I recently finished playing Bloodborne. One of its strengths is the sense of place it strikes the player with, making them feel like a sensible part of its world. All of the enemies in the game verbally interact with the player in very believable ways. When enemies scream insults or terrified curses at you, it feels genuine. The reason for this is because every enemy in the game, at least the first several times you face them is legit scary. They can kill you. They will kill you. When they scream at you, swear at you, roar at you or moan at you in frightening ways, it fits tonally with the player’s experience. The world feels consistent because those enemies are always a threat, so it makes sense that they’d act that way. To summarize: This post does not address the difficulty of combat, because that's played out by now. This post highlights how powerfully enemies can help the consistency and logic of a game's world when their aesthetics align properly with their mechanics.
This is something Assassin’s Creed lacks, and it makes Assassin’s Creed feel less real. I started playing Syndicate again after beating Bloodborne, and this is really
worth mentioning because it’s quite jarring.
Enemies yell things like: “You’ll be singing a different tune once I’m through wit ya!” “You’re done for!” “He’s as good as dead!” “Spill his innards over the floor!” “Take ‘is head off!” “Cut 'is eyes out!”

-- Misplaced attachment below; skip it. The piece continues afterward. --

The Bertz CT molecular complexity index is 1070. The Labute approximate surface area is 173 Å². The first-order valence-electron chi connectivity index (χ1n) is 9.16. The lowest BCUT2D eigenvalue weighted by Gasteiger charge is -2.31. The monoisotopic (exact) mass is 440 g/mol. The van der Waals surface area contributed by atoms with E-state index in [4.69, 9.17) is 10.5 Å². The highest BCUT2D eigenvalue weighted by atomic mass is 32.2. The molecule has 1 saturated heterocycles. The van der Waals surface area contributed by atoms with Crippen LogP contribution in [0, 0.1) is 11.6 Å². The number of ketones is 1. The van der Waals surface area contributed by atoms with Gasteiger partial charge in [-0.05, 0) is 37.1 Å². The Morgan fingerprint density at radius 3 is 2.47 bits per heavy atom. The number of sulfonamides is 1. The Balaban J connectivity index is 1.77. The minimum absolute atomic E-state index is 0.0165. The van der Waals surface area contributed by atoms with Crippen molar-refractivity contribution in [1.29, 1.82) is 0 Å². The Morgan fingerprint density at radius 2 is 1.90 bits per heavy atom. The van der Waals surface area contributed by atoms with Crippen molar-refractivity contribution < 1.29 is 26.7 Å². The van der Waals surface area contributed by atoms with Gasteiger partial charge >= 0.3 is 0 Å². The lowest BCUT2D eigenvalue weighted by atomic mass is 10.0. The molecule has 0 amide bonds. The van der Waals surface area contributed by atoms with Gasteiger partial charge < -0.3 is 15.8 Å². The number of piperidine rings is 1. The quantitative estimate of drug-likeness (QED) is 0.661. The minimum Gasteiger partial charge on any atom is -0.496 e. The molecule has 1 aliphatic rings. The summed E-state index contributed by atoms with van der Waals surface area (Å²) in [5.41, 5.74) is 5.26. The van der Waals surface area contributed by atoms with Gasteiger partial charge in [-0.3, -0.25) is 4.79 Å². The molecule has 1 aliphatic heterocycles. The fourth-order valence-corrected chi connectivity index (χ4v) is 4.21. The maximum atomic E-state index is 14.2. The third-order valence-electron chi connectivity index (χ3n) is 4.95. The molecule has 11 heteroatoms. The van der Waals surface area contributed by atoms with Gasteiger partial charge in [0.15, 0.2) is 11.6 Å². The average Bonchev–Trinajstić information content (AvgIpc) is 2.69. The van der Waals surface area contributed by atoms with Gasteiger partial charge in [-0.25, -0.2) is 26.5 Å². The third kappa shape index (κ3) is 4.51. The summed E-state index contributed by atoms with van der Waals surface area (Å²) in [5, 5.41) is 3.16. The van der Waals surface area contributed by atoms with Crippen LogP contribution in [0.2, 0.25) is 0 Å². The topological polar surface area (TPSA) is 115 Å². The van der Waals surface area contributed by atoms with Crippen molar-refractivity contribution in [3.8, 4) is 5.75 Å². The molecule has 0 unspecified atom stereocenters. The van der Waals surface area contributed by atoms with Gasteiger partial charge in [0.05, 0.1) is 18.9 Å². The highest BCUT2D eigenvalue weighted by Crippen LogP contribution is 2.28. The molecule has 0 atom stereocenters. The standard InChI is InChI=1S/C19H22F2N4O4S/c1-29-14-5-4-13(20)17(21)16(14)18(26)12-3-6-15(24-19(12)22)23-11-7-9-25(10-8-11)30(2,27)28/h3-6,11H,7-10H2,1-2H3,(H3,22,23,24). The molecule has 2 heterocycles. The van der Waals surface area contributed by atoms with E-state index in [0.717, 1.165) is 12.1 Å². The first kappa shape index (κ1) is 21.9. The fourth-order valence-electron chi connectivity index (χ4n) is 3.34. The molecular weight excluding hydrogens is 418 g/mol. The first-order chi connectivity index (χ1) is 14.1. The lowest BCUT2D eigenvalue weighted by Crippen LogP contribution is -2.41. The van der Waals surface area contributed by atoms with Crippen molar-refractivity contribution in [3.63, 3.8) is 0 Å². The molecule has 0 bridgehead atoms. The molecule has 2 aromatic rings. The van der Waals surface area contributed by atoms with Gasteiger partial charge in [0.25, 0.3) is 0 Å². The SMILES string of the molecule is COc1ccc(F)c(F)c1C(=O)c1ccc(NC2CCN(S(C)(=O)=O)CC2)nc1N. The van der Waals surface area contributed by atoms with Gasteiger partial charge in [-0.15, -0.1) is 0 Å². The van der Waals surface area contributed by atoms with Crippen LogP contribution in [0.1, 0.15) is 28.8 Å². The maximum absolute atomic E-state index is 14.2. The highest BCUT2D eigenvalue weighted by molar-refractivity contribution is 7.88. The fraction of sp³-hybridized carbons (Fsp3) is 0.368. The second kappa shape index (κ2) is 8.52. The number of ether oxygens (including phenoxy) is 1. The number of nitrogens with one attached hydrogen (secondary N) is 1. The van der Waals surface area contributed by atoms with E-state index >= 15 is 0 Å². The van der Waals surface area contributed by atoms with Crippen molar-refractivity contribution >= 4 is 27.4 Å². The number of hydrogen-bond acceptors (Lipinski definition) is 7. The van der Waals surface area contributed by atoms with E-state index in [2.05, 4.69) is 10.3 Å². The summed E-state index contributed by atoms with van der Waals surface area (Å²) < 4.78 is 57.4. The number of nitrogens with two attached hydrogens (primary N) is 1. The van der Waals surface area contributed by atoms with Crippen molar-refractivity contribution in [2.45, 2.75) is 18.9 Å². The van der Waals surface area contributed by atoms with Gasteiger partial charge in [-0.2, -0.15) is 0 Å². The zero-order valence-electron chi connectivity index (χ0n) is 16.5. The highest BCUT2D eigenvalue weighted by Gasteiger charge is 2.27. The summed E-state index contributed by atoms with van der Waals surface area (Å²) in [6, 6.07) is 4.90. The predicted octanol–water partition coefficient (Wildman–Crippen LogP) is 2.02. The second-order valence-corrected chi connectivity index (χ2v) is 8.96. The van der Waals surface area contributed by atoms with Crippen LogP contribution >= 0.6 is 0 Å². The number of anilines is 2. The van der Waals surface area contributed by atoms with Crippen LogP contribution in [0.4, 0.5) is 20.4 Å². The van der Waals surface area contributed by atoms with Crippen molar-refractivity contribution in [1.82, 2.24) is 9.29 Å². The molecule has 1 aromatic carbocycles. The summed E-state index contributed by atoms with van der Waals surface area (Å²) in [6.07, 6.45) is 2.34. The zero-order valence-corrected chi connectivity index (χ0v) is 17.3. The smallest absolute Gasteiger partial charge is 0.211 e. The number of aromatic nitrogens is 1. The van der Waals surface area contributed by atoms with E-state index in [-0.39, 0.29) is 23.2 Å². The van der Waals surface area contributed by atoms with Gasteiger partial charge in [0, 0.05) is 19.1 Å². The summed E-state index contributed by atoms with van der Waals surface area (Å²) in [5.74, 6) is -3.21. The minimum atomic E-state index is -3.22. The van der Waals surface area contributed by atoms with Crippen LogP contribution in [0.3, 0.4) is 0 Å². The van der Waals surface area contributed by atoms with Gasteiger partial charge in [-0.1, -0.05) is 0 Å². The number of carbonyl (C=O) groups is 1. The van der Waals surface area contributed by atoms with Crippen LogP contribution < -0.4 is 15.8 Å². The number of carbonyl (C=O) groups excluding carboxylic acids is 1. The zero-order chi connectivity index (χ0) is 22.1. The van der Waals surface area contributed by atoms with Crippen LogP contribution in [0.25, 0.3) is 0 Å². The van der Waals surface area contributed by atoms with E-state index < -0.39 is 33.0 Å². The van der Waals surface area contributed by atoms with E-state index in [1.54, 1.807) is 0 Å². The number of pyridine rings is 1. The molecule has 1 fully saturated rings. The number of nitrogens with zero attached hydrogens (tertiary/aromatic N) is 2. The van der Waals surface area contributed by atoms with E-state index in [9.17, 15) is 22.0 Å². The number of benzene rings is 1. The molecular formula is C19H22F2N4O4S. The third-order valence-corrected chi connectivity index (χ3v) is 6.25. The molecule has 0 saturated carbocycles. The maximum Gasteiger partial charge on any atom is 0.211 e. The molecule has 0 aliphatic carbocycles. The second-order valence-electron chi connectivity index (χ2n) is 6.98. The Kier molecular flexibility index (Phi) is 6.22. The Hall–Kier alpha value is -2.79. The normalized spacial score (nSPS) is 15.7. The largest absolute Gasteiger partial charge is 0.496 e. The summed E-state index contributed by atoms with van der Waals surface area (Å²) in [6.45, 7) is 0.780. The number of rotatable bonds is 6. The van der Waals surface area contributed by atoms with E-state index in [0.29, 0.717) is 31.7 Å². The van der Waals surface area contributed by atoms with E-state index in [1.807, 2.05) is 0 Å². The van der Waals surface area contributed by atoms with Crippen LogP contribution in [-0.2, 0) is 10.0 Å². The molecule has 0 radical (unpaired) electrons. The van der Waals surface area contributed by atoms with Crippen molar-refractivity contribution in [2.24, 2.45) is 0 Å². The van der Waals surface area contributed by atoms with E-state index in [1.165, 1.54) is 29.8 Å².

They continue to do this when they can be destroyed in less than three strikes and the damage they can do to the player is disproportionately small compared to the power of the player's character. It is inconsistent and harms the world's sense of reality. Why? Because the lines suggest threat, but the enemies are absolutely not threatening. If enemies are this weak mechanically, then they should be fearful of the Assassin when they start fighting them. This isn't so much about the mechanics of combat, but of the aesthetics that should align to those mechanics, in order to have them make sense and feel reasonable.
Things that make some amount of sense, thematically: “Keep him busy!” “Don’t pull any punches!”
Those were pretty the only two lines which were reasonable in their mechanical context. A group of hostiles who knows they can be killed extremely quickly, so they’re a bit apprehensive, a bit worried, they want to team up and coordinate and work together to take the player down because they know that one on one they’re in great danger. One line that was just goofy was, “Flank him!” In a street fight? Most of these enemies do not move at all, so this also seems out-of-place.
Ubisoft recorded all of these lines, spent time, money and effort making them, and they’re ineffectual in the final game because of the mechanical contexts they're applied to. Imagine the subtle difference in quality if they focused their efforts in more reasonable, logical directions.
Of course, the flipside of this coin is to make the actual fight difficulty harder (and not artificially so - ie Unity) but that's not what this post is addressing. If the combat Ubisoft develops does not make the player experience harsh friction, it’s fair to expect they work on the opposite side of the rope, as it were. There is a huge dissonance between the mechanics of combat and the aesthetic of how enemies perceive the player character as they grow in strength.